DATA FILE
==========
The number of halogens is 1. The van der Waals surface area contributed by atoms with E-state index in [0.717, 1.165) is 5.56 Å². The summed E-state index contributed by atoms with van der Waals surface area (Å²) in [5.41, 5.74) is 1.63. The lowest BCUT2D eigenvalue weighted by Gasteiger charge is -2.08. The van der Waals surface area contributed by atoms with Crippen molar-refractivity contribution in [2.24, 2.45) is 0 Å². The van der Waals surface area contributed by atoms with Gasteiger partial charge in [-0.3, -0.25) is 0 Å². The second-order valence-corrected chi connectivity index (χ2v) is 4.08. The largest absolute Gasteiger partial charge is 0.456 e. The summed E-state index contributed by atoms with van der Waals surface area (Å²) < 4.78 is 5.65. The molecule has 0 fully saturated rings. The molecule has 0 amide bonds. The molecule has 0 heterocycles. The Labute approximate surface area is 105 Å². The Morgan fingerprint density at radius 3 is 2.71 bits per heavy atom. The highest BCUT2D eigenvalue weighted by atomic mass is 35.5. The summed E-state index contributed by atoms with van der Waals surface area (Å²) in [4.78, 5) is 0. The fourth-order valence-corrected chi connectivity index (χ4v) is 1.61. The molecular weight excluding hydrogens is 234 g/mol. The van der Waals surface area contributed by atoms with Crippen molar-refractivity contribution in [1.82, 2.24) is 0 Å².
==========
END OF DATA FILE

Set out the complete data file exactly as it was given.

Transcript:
The number of halogens is 1. The van der Waals surface area contributed by atoms with E-state index in [0.717, 1.165) is 5.56 Å². The summed E-state index contributed by atoms with van der Waals surface area (Å²) in [5.41, 5.74) is 1.63. The lowest BCUT2D eigenvalue weighted by Gasteiger charge is -2.08. The van der Waals surface area contributed by atoms with Crippen molar-refractivity contribution in [2.24, 2.45) is 0 Å². The van der Waals surface area contributed by atoms with Gasteiger partial charge in [-0.3, -0.25) is 0 Å². The second-order valence-corrected chi connectivity index (χ2v) is 4.08. The largest absolute Gasteiger partial charge is 0.456 e. The summed E-state index contributed by atoms with van der Waals surface area (Å²) < 4.78 is 5.65. The molecule has 0 fully saturated rings. The molecule has 0 amide bonds. The molecule has 0 heterocycles. The Labute approximate surface area is 105 Å². The Morgan fingerprint density at radius 3 is 2.71 bits per heavy atom. The highest BCUT2D eigenvalue weighted by atomic mass is 35.5. The summed E-state index contributed by atoms with van der Waals surface area (Å²) in [4.78, 5) is 0. The fourth-order valence-corrected chi connectivity index (χ4v) is 1.61. The molecular weight excluding hydrogens is 234 g/mol. The van der Waals surface area contributed by atoms with Crippen molar-refractivity contribution in [1.82, 2.24) is 0 Å².